Adam-I bought a house recently that I did a bunch of work to and one of the things that was really important to me but I ended up doing basically none of was I wanted to have an automated house with thermostats and all that kind of thing. We have cameras but we still have our old thermostat. You guys are obviously in the know with your own product line. What are the cool automated house things you can do; any ideas or tips?

Sherry-We have a Nest Thermostat and we really love it.

Adam-…that you can control from your phone?

Sherry-Yeah. Exactly. We saved up for it and it is not inexpensive but it is so cost-effective in the energy savings that it gives you that it basically pays for itself. It tracks your movements and knows how you are as a family. It knows when you are home and learns when you are gone. It turns itself off when you are gone. It has auto-away so it will shut itself off. It is amazing. We will be on vacation and we will be an hour away and I will check on my phone and it will say auto-away.

John-It’s great because when we are an hour away from getting home and we want to cool the house off or heat it up depending on what season it is we can get on our phone ahead of time.

Sherry-My favorite thing about it is when we are laying in bed and we are hot or cold we just pick up our cell phone.

John-It’s a kind of laziness.

Sherry-It’s amazing. We don’t have to get out of bed and we can adjust the temperature. I love that it learns and it tells you every month how much you have saved and what percentage of energy savings tracked from other homes that didn’t use it. It makes you competitive in that you want to save more and more every month so it makes you really turn it down or up depending on when you don’t need it. It helps you conserve.

John-The next thing I’m looking at are those automated light bulbs. Have you seen those yet?

Shannon-No. What are those?

John-They are wi-fi connected light bulbs. I forget who makes them and I don’t want to say the wrong thing. You can control them from your phone. It’s great for if you are away or out of town you can set timers on them. There are also some where you can choose any color on the spectrum to make the light.

Adam-Oh yeah!

Sherry-We have some friends that are graphic designers and they love it because they say, “At night, a soothing light is yellow and in the morning it is blue.” so they set it so they gently wake up to a light. It dims itself, turns itself on, and it glows.

John-I don’t know if the cost is there yet for us.

Adam-Those are probably expensive per bulb.

Sherry-There are these whole systems at Home Depot and Lowe’s. I think they each sell a different brand, but it is automated from your phone so you can unlock your doors if a contractor is coming over to let them in or you could even control the doggy door if you want to let your dog out at a certain time.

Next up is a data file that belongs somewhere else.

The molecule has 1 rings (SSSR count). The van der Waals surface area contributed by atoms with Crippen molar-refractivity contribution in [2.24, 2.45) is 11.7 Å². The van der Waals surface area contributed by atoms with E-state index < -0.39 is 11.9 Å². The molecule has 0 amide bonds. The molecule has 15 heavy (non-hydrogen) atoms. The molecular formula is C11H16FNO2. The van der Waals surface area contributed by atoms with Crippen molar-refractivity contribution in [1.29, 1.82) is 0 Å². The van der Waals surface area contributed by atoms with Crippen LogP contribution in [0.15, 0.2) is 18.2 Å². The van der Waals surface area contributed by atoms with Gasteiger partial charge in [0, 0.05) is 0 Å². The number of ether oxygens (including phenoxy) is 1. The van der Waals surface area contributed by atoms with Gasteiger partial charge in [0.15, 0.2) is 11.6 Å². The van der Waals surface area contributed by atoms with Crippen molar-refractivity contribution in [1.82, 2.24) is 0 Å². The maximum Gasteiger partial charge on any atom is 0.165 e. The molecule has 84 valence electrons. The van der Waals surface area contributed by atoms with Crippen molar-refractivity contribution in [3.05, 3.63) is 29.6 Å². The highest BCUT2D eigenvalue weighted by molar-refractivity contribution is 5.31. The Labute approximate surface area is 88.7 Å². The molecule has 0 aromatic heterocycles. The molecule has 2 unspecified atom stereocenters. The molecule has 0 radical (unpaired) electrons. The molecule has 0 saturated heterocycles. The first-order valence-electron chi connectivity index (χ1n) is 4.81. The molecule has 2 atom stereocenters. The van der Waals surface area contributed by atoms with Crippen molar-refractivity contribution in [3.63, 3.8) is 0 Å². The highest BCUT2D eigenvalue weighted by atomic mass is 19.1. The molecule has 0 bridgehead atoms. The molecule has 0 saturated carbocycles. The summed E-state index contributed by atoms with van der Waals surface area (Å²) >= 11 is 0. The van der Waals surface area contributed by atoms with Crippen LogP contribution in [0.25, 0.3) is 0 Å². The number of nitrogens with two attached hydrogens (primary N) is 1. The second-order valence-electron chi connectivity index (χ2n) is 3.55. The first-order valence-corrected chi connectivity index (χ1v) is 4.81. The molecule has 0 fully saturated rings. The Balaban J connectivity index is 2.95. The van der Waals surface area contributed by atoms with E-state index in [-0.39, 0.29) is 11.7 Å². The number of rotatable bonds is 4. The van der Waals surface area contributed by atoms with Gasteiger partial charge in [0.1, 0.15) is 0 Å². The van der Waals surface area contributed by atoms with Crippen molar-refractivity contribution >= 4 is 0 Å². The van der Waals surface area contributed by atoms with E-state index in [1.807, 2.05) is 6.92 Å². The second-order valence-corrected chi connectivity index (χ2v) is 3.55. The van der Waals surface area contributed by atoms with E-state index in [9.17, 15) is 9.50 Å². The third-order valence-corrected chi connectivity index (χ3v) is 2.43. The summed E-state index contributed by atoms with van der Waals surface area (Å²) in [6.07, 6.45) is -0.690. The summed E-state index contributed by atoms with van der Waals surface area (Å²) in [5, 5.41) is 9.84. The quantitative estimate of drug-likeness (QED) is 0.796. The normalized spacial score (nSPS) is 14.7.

Shannon-Oh my God! Automated doggy doors?! I’m going to have to look those up!

John-You will have to buy your dog a phone.

Adam-Do you mind if I ask a little bit about your products? You guys have products now, right? Tell us a little bit about them, how that got started, and what your favorite ones are. I’d like to hear more about them.

Sherry-I think the surprising thing is that none of this is anything that we ever expected, but when we wrote our first book that came out in 2012 it actually got on the New York Times Bestseller list which, was a shock for the publisher and us. I think that’s when brands started to say, “Wait a minute. Maybe this is someone interesting to talk to about endorsing something.” and I think people came to us about endorsements and we said, “We have ideas for what’s missing in the market. Let us make it with you.” That’s how we did a collaboration with a local lighting company called Shades of Light. They sell nationally so it was a really fun way to work with someone local but do something that anyone in the country could get a hold of. From there we started creating a line of hardware and that got picked up by Target. It was sold as Young House Love for Target, which was amazing. Then we did a collection with Home Depot that might now be ongoing so we are working on more designs with them as we speak.

Adam-Hardware? What is that?

Sherry-Yeah. Hooks and rails and knobs for dressers and lots of metal things and some acrylic things. A manufacturer we started working with makes that stuff and we realized we are always looking for that stuff. For example, Home Depot didn’t sell gold hardware and gold is very in right now and it is super expensive to get it on a website. Some people want to hold it and touch it in the store and they don’t want to order it online so it was really fun to create these items that we know we would like to buy and hopefully others might. It has been great to see them being purchased all around the world.

Adam-Yeah. You are kind of setting a trend because if people go to Home Depot and see it and buy it then it is in their house and it is a cool thing.

John-It is crazy!

Sherry-It is really exciting when we see things show up. An octopus hook that we designed for Target ended up on a TV show in the background on the set. I don’t even remember what it was. It wasn’t a show that we watch but one of our readers took a picture of their screen and said, “Look at this fake kitchen! There is your octopus hook with a dish towel on it!” That was pretty cool.

Shannon-How do your lines differentiate from what is out there?

Sherry-I think we just try to do something that is missing by using different materials and finishes and maybe doing something a little bit more modern. The octopus hook is an example where we thought when making a cute bathroom for kids or a nautical bathroom for yourself you might see a bunch of S-hooks or J-hooks but how fun would it be if the little tentacles of the octopus held the towels.